Darrell Reid, the former chief of Vancouver Fire and Rescue Services and the head of the City of Vancouver's COVID-19 task force has taken a new job on the other side of the Rockies.
Reid, who took the reins as chief in Vancouver in 2017, is now the chief commissioner for Strathcona County, just outside of Edmonton, Alta. In that position, he will guide and advise the county council on legislation and municipal operations.
But for Reid, it's not so much the job on the other side of the mountains that was the pull — but the opportunity to live in the same home as his wife and four kids who, for the past few years, have had a father who lived in B.C. during the week and was home in Wild Rose Country on weekends.
And when the pandemic hit, those weekend visits were no longer possible. Not only were the travel logistics made more challenging, but Reid was required in B.C. full-time to lead the city's task force, something he did for 43 days straight before getting the opportunity to check in in person on his own family.
Reid hit the road the minute he could and 14 hours later he was in at his family's Alberta home. He said his wife had known he was en route, but the rest of the family had been kept in the dark.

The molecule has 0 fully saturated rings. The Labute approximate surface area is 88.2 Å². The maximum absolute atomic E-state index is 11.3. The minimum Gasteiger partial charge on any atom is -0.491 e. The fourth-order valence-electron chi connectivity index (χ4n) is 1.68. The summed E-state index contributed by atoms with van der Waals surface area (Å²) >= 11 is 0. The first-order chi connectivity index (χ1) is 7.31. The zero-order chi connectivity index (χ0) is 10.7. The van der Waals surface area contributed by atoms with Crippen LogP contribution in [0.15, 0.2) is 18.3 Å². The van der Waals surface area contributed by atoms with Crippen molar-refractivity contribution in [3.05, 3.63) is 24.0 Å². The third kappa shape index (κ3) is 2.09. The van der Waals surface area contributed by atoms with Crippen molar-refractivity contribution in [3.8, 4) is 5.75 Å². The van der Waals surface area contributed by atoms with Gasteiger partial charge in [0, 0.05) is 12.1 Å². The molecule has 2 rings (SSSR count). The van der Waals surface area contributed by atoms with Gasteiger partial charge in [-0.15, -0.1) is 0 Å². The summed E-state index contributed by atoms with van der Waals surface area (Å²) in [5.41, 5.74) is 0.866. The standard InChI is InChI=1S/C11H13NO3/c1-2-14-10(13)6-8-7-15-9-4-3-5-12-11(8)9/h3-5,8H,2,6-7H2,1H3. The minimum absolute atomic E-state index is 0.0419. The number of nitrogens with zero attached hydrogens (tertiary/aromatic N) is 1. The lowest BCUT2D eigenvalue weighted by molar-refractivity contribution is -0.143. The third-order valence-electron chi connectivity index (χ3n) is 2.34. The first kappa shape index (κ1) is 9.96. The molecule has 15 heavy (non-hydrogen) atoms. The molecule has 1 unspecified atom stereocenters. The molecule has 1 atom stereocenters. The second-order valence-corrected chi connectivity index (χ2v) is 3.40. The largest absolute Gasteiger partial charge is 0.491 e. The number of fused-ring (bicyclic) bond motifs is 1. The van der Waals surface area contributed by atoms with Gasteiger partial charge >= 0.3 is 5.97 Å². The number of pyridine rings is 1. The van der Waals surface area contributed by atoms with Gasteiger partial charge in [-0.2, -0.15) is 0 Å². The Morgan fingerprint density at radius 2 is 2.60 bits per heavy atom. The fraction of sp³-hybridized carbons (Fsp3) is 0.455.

After he pulled into the driveway, he FaceTimed his kids, ages 9, 11, 13 and 15.
"I gave them some options for when they could see me, one of them was right now," said Reid Monday on The Early Edition. "The next minute, that was one of the highlights of my life."
Reid then made the decision to have more of those minutes.
Beautiful, but complicated
But his time in Vancouver, he said, has some highlights of its own.d
He described overseeing the pandemic task force, aside from the obvious exhaustion and stress, as an "amazing, exciting experience," during which he witnessed incredible commitment and team building among the city's first responders.
Reid, who worked in Toronto before Vancouver, said the city was the most beautiful place he had ever lived, but also possibly the most complicated.
"With the opioid crisis, with that complicated mix of mental health issues, and homelessness and economic disparity and diversity, Vancouver has a lot of things that you need to be aware of and understand."
He said his hope for the city is that some of the approaches taken during the pandemic to help marginalized communities access resources be applied outside of the context of the COVID-19 crisis.
"My wish is that lessons learned from the global response and the energy behind the response, helps move forward solutions to some of those issues faster," said Reid. "Although great steps have been taken in the direction of mitigating and solving aspects of them, there's still so much work to do."
The city has not yet announced Reid's replacement. Applications for the position closed Sept. 27.
To hear the complete interview with Darrell Reid on The Early Edition, tap here.